Sign Language Translator glove interprets gestures

American Sign Language happens to be the sixth most-used language in the US and yet there are few options when it comes to bridging the communication gap between those who understand the language and those who don't. However, that may soon change with an interesting project by three engineering students from Cornell University who have developed a glove that can translate gestures into spoken letters.

Ranjay Krishna, Seonwoo Lee, and Si Ping Wang, along with help from Jonathan Lang, developed a Sign Language Translator glove for their final project this past semester. The prototype glove is powered by 9-volt batteries and can transmit signals wirelessly. It uses various accelerometers, contact sensors, and flex sensors to gather three-dimensional data from complex finger gestures.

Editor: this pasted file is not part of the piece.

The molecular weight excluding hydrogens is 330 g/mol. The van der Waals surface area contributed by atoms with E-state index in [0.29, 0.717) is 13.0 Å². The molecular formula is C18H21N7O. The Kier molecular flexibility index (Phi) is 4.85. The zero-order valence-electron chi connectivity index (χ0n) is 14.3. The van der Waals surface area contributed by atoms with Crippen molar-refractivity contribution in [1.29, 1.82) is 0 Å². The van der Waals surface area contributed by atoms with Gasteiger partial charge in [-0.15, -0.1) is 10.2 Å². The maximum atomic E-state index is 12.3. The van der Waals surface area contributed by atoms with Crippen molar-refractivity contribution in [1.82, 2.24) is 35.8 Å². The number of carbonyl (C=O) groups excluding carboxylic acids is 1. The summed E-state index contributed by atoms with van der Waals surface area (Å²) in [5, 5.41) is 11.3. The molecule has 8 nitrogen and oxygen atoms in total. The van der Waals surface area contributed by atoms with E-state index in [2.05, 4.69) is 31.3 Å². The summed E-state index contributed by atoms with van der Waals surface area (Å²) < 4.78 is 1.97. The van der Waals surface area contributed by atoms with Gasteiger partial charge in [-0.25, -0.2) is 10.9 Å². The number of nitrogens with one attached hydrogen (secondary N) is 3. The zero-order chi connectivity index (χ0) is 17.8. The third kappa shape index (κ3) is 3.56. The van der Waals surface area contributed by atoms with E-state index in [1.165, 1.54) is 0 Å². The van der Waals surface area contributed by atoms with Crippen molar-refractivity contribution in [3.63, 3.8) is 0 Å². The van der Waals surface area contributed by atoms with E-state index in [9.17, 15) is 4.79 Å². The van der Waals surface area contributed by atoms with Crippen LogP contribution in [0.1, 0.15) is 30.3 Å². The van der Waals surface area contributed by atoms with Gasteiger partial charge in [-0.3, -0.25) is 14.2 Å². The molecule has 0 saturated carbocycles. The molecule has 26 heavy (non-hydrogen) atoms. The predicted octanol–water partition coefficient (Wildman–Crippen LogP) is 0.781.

It then converts the gestures into digital signals that can be spoken aloud as letters by the system itself or sent to a computer as text. The prototype unit does both and the letters sent to the computer can be used to construct sentences or to play games, such as an American Sign Language testing game demoed in the video below.

[via Engadget]